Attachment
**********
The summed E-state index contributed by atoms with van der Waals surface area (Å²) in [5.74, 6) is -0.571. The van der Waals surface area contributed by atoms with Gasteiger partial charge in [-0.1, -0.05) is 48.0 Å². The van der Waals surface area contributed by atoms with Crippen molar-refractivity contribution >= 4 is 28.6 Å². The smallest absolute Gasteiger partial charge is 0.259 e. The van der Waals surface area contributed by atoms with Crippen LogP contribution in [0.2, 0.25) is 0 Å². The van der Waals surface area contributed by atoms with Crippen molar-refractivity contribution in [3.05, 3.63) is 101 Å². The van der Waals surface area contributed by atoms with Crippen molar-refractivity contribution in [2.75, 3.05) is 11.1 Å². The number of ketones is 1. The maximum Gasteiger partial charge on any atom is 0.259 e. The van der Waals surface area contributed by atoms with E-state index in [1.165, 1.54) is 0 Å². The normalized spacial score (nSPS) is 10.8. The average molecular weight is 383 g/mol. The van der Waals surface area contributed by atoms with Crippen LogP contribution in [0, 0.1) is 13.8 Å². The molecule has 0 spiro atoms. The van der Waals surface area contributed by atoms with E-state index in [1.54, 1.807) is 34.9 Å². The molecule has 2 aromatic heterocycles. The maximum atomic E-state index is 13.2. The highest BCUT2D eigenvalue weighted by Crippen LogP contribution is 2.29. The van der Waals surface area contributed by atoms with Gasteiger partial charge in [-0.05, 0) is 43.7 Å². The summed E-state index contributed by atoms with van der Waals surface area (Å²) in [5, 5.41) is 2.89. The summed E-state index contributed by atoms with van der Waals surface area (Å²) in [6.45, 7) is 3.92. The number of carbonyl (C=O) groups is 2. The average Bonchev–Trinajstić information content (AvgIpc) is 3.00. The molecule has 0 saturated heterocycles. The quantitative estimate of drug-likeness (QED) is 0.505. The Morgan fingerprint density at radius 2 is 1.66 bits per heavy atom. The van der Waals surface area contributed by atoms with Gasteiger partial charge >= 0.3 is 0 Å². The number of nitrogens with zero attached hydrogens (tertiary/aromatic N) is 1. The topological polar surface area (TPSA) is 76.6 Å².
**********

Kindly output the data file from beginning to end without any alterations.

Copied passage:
The summed E-state index contributed by atoms with van der Waals surface area (Å²) in [5.74, 6) is -0.571. The van der Waals surface area contributed by atoms with Gasteiger partial charge in [-0.1, -0.05) is 48.0 Å². The van der Waals surface area contributed by atoms with Crippen molar-refractivity contribution >= 4 is 28.6 Å². The smallest absolute Gasteiger partial charge is 0.259 e. The van der Waals surface area contributed by atoms with Crippen LogP contribution in [0.2, 0.25) is 0 Å². The van der Waals surface area contributed by atoms with Crippen molar-refractivity contribution in [3.05, 3.63) is 101 Å². The van der Waals surface area contributed by atoms with Crippen molar-refractivity contribution in [2.75, 3.05) is 11.1 Å². The number of ketones is 1. The maximum Gasteiger partial charge on any atom is 0.259 e. The van der Waals surface area contributed by atoms with E-state index in [1.165, 1.54) is 0 Å². The normalized spacial score (nSPS) is 10.8. The average molecular weight is 383 g/mol. The van der Waals surface area contributed by atoms with Crippen LogP contribution in [0, 0.1) is 13.8 Å². The molecule has 0 spiro atoms. The van der Waals surface area contributed by atoms with E-state index in [1.54, 1.807) is 34.9 Å². The molecule has 2 aromatic heterocycles. The maximum atomic E-state index is 13.2. The highest BCUT2D eigenvalue weighted by Crippen LogP contribution is 2.29. The van der Waals surface area contributed by atoms with Gasteiger partial charge in [-0.05, 0) is 43.7 Å². The summed E-state index contributed by atoms with van der Waals surface area (Å²) in [5, 5.41) is 2.89. The summed E-state index contributed by atoms with van der Waals surface area (Å²) in [6.45, 7) is 3.92. The number of carbonyl (C=O) groups is 2. The average Bonchev–Trinajstić information content (AvgIpc) is 3.00. The molecule has 0 saturated heterocycles. The quantitative estimate of drug-likeness (QED) is 0.505. The Morgan fingerprint density at radius 2 is 1.66 bits per heavy atom. The van der Waals surface area contributed by atoms with Gasteiger partial charge >= 0.3 is 0 Å². The number of nitrogens with zero attached hydrogens (tertiary/aromatic N) is 1. The topological polar surface area (TPSA) is 76.6 Å².